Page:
September 13, 2012
Kenya’s navy continues to play an important role in the multi-national struggle against Somalia’s al-Qaeda affiliated al-Shabaab movement by shelling the Shabaab-held port of Kismayo in southern Somalia. These operations come at a time when Kenya is making significant upgrades to its naval capacity through purchase or donation. These upgrades are intended to enhance Kenya’s ability to carry out anti-piracy and counter-terrorism operations in the Indian Ocean.
Kismayo’s port operations and lucrative charcoal trade are the main source of revenue for al-Shabaab since it pulled out of Mogadishu last year. Other forces that have gathered around Kismayo in preparation for the final assault include Ugandan and Burundian AMISOM troops, Somali government forces and the local Ras Kamboni militia of Ahmad Muhammad Islam “Madobe,” which were expelled from Kismayo by al-Shabaab in 2009. British experts are reported to have played a facilitating role in planning sessions for the assault on Kismayo held in Nairobi and attended by Ugandan AMISOM commander Lieutenant General Andrew Gutti (Daily Nation [Nairobi], September 4).
Since Kenya joined the campaign against al-Shabaab with Operation Linda Nchi in October, 2011, the Kenyan navy has participated in naval operations designed to restrict al-Shabaab supplies of arms and fuel, secure Kenyan waters from terrorist infiltrators and deter piracy (see Terrorism Monitor, November 11, 2011). While the Kenyan Army deployment in Somalia formally joined the African Union Mission in Somalia (AMISOM) on June 11, the Kenyan Navy and Air Force (which has also carried out bombing operations over Kismayo) were not included in the agreement and thus do not come under the Ugandan-dominated AMISOM command structure.
Kenyan warships are now playing an important role degrading the defenses and military capacity of those al-Shabaab militants who have not seized the opportunity to join the civilian flight out of Kismayo. There are reports that al-Shabaab has attempted to stiffen its resistance by bringing in hundreds of reinforcements in armored vehicles (Jowhar.com [Mogadishu], September 7). Even if al-Shabaab is forced to make a strategic withdrawal from Kismayo, occupying AMISOM forces are almost certain to be met by improvised explosive devices, land-mines and ambushes by hidden militants (after the pattern of Mogadishu).
After reportedly being provoked by an al-Shabaab gunboat, a Kenyan navy ship fired ten rounds on Kismayo on September 3, while the port area and airport were shelled the next day (Daily Nation [Nairobi], September 5; VOA, September 4; BBC, September 4). Kenyan ships fired on what they believed to be a Kismayo arms cache on September 5, killing a reported seven Shabaab militants and destroying a stockpile of “technicals” [armored battle wagons], arms and munitions (RFI, September 6). Residents of the town said the attack began shortly after the militants had dragged the bodies of four Kenyan soldiers killed in the battle for Afmadow into the town square for public display (RFI, September 6). A Kenyan ship fired on a Shabaab anti-aircraft emplacement on September 11.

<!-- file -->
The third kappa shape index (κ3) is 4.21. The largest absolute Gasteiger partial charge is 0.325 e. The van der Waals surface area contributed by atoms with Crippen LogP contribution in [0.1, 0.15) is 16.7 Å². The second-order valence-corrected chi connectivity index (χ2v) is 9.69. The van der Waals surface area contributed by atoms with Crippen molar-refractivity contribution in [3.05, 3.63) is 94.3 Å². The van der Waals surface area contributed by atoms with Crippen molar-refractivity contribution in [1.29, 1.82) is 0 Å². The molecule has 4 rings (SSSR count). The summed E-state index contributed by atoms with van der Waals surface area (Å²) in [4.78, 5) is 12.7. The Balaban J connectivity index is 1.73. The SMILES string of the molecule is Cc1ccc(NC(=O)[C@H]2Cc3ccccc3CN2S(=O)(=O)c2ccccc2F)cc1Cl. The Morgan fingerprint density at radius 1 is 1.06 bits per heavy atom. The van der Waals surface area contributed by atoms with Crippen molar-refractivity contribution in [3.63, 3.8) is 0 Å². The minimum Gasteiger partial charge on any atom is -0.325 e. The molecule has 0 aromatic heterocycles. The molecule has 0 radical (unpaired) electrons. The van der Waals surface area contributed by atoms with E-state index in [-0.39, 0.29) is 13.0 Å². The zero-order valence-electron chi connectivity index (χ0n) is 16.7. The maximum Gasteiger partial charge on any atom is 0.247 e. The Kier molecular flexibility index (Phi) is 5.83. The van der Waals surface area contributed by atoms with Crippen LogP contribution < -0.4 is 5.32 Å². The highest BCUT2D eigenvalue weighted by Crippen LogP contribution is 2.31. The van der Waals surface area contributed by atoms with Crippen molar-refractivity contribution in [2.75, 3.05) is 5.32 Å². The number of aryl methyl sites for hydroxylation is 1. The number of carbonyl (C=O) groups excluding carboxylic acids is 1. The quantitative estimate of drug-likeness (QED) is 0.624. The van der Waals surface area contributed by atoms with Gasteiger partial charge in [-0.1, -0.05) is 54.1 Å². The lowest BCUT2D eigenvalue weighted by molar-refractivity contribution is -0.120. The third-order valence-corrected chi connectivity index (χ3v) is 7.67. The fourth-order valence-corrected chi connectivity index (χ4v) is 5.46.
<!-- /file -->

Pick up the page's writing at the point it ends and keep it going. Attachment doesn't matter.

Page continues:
In the last few months Kenya has added two ships to its fleet that will significantly enhance its naval strength. In June, France donated the 1976 vintage patrol boat La Rieuse, one of ten ships of the P400 class used to patrol the waters of its overseas possessions. Equipped with a 40mm cannon, La Rieuse operated in the Indian Ocean from the French base at Réunion. Most of the P400 class are now being decommissioned, but La Rieuse (now renamed KNS Harambee II) was donated in the interests of helping Kenya carry out high seas security operations (Meretmarine.com, June 7; Defenceweb.com, June 10).
Kenya has also finally taken possession of the 140-ton Jasiri, a Spanish-built oceanographic survey vessel that has been fitted with naval guns, missiles, machine-guns and radar and communications systems, making it the most powerful ship on the East African coast (Nairobi Star, August 30). The ship was supposed to be delivered in 2005, but the purchase became entangled in Kenya’s Anglo-Leasing corruption scandal. As a result, the ship sat without maintenance in a Spanish dock for seven years. A Kenyan delegation arrived to complete the deal in February but instead rejected the ship on the grounds that much of the equipment was outdated and no longer functioning. After an unsuccessful attempt to sell the ship to the Nigerian Navy, Kenya finally negotiated a deal with the Jasiri’s builders, Euromarine Industries (Nairobi Star, April 27).
Mombasa, the Kenyan Navy’s main port, was consumed by deadly street riots when the Jasiri arrived following the assassination of Muslim preacher Aboud Rogo Muhammad, a well-known supporter of al-Shabaab. A statement issued by al-Shabaab urged Kenyan Muslims to “take all necessary measures to protect their religion, their honor, their property and their lives from the enemies of Islam” (AFP, August 29).
Nonetheless, Kenyan Chief of Defense Forces, General Julius Karangi, warned that the arrival of the Jasiri had shifted the power equation on the East African coast: “Jasiri has capabilities and capacities that we did not have. If there are some people out there thinking they can come to our waters and worry us, let them know that things can get very tough for them” (Africa Review [Nairobi], August 31). The Navy has not yet announced whether the Jasiri will participate in the Kismayo operation, but its deployment there seems likely after trials are carried out.
This article first appeared in the September 13, 2012 issue of the Jamestown Foundation’s Terrorism Monitor